The Fed Funds Rate now stands at 2.7% above Core PCE, the most restrictive monetary policy we’ve seen since September 2007.

But if markets are correct, monetary policy will soon be moving in the other direction, with a 65% probability of a rate cut in September.

Whether that actually occurs, though, remains to be seen. The market has been very wrong thus far in its rate cut expectations, currently pricing in 1-2 cuts this year, down from 6-7 cuts at the start of the year.

6) Down Goes the Yen

The Japanese Yen is at its lowest level since 1986 against the US Dollar, losing 53% of its value from the 2011 peak.

What’s driving this decline?

Two main factors:

a) A huge divergence in central bank policy. The Bank of Japan is still manipulating interest rates to a large extent, with a real policy rate of -2.8%. Meanwhile, the Fed Funds Rate is over 2% higher than CPI.

b) A big differential in growth rates.

Adjusted for inflation, Japan’s economy contracted 0.2% over the last year while the U.S. economy expanded 2.9%.

7) Rising New Home Supply

There are now 481,000 new homes for sale in the US, the highest inventory since January 2008.

The supply of new homes in the US moved up to 9.3 months in May, the highest level since October 2022. In the past 50 years, when supply was this high the U.S. economy was facing job losses and recession. Today, however, high supply is due to the least affordable housing market in history.

Here’s how affordability has changed over the past four years:

  • 4 years ago: 30-yr mortgage rate was 3% & average new home price in the US was $369k.
  • Today: 30-yr mortgage rate is 7% & average new home price is $525k.
  • Result: $31k increase in down payment (assuming 20% down) & 124% increase in monthly payment (from $1,245 to $2,794).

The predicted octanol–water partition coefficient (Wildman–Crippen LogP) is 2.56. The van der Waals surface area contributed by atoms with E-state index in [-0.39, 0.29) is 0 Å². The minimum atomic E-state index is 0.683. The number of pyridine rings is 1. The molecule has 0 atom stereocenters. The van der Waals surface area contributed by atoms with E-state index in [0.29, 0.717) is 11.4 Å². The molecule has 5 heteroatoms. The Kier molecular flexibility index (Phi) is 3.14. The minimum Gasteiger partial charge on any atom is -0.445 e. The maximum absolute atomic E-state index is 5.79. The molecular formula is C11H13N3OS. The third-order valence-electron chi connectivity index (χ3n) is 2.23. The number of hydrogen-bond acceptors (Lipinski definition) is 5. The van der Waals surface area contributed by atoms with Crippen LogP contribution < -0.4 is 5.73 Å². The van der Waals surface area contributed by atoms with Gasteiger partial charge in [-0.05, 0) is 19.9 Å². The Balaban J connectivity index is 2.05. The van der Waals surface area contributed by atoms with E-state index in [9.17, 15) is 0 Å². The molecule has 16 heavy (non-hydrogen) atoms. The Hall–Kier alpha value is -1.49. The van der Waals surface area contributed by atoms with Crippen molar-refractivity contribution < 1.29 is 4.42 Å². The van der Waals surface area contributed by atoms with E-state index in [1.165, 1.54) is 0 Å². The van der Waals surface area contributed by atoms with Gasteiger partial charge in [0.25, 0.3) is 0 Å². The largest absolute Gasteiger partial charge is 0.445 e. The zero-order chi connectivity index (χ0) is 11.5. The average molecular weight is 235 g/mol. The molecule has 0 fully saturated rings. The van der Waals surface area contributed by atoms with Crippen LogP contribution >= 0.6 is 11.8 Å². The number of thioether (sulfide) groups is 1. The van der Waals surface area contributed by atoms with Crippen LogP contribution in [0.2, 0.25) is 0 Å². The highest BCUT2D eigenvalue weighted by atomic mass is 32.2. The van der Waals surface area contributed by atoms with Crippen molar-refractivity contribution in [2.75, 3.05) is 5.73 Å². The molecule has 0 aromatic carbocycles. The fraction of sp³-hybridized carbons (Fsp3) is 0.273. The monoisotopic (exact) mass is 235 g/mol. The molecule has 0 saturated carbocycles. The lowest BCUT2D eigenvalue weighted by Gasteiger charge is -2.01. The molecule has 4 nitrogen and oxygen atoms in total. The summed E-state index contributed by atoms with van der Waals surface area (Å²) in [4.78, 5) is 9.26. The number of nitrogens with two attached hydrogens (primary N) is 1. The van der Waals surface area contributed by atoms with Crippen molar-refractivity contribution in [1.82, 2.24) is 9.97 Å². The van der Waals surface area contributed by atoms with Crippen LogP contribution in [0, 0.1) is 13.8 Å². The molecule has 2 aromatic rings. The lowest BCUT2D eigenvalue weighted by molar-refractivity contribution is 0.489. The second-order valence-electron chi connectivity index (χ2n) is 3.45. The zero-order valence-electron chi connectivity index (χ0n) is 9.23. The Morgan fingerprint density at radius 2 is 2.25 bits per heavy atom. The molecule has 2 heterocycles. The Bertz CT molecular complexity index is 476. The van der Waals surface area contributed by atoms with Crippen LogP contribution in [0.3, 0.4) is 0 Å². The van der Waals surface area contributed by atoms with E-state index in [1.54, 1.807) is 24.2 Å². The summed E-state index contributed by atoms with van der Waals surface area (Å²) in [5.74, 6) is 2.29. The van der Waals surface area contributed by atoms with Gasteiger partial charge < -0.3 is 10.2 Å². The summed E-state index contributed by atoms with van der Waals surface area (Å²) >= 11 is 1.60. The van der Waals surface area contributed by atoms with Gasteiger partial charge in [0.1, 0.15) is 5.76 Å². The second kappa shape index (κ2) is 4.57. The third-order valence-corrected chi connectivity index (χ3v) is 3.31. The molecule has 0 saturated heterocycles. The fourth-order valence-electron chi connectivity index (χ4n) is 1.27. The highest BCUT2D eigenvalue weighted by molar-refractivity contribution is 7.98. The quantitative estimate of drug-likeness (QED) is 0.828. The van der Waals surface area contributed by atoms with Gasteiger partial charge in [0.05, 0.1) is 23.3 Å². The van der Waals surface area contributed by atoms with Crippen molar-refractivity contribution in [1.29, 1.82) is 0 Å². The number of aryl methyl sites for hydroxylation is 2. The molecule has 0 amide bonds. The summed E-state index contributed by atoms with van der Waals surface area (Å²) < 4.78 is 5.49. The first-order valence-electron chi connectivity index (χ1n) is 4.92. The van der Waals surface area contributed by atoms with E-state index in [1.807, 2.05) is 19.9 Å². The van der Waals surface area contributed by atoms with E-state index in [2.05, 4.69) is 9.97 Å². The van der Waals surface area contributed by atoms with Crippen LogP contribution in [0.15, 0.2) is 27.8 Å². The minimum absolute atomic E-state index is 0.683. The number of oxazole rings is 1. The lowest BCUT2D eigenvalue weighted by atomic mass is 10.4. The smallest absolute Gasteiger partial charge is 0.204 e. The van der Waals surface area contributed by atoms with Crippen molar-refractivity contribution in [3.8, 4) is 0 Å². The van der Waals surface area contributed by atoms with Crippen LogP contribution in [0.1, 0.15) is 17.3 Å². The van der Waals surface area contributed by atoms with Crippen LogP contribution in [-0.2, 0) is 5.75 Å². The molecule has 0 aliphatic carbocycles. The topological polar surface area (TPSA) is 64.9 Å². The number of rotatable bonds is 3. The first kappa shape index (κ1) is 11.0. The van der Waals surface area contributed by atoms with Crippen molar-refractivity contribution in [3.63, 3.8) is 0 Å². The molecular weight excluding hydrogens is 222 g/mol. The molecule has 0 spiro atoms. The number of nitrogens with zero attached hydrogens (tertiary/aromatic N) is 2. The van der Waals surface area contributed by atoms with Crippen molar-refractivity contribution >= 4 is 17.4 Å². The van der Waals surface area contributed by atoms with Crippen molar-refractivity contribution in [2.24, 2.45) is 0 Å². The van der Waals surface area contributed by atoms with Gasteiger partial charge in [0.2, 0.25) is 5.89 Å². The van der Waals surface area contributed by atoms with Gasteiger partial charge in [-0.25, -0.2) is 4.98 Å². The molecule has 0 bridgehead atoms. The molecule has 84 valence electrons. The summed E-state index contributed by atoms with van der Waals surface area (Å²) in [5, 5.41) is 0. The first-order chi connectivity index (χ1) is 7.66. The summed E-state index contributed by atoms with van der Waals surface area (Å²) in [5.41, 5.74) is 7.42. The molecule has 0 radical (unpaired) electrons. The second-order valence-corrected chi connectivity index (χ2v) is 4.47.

That lack of affordability is leading to a sharp decline in new home sales, down 16% in the past year.

8) Immune to Higher Rates?

The percentage of US homeowners without a mortgage has increased from under 33% in 2010 to over 39% today. The big driving force: an aging US population with baby boomers retiring and paying off their mortgages.

That means fewer households in the US with any debt at all, and an increasing number of households that are actually benefitting from higher rates via higher interest earned on their savings.

Of the household debt that remains, the following stat will likely come as a surprise: only 11% has an adjustable interest rate. The impact of this cannot be overstated: the vast majority of Americans with existing fixed rate mortgages/auto loans/student loans have not yet been negatively impacted by the Fed’s 11 rate hikes.

This is a big factor in explaining why US household debt service as a percentage of disposable income remains much lower than the historical average at 9.8%.

With many households still in good financial shape, a growing economy, and increasing corporate profits, the equity market has proven to be resilient to higher interest rates as well.

The S&P 500 is 26% above where it was when the Fed started hiking rates in March 2022.

9) Travel Boom Continues

US Inflation-Adjusted Personal Income (excluding transfer payments) hit a record high May, increasing 2.0% over the last year.

Higher incomes coupled with significant pent-up demand have propelled an unrivaled travel boom.

The top 7 US airline travel days in history have all taken place this year, with 4 of the 7 occurring in just the past week.

10) A Few Interesting Stats…

a) The S&P 500’s dividend yield has moved down to 1.32%, the lowest since Q4 2021. All-time low was 1.12% in Q1 2000.

b) The US Bond Market has now been in a drawdown for 47 months, by far the longest bond bear market in history.

c) Nike is now down 56% from its peak in November 2021, the largest drawdown since 2000.

d) The Fed’s balance sheet is now at its lowest level since December 2020, down $1.7 trillion from its peak in April 2022.

e) The top 5 holdings in the S&P 500 now make up 27% of the index, the highest concentration we’ve seen with data going back to 1980.

f) % Increase over the last 5 years…

  • US Money Supply (M2): +42%
  • Average US New Home Price: +44%

“Inflation is always and everywhere a monetary phenomenon.” – Milton Friedman


And that’s all for this week. Have a great week and Happy 4th!

-Charlie

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Disclaimer: All information provided is for educational purposes only and does not constitute investment, legal or tax advice, or an offer to buy or sell any security. Read our full disclosures here.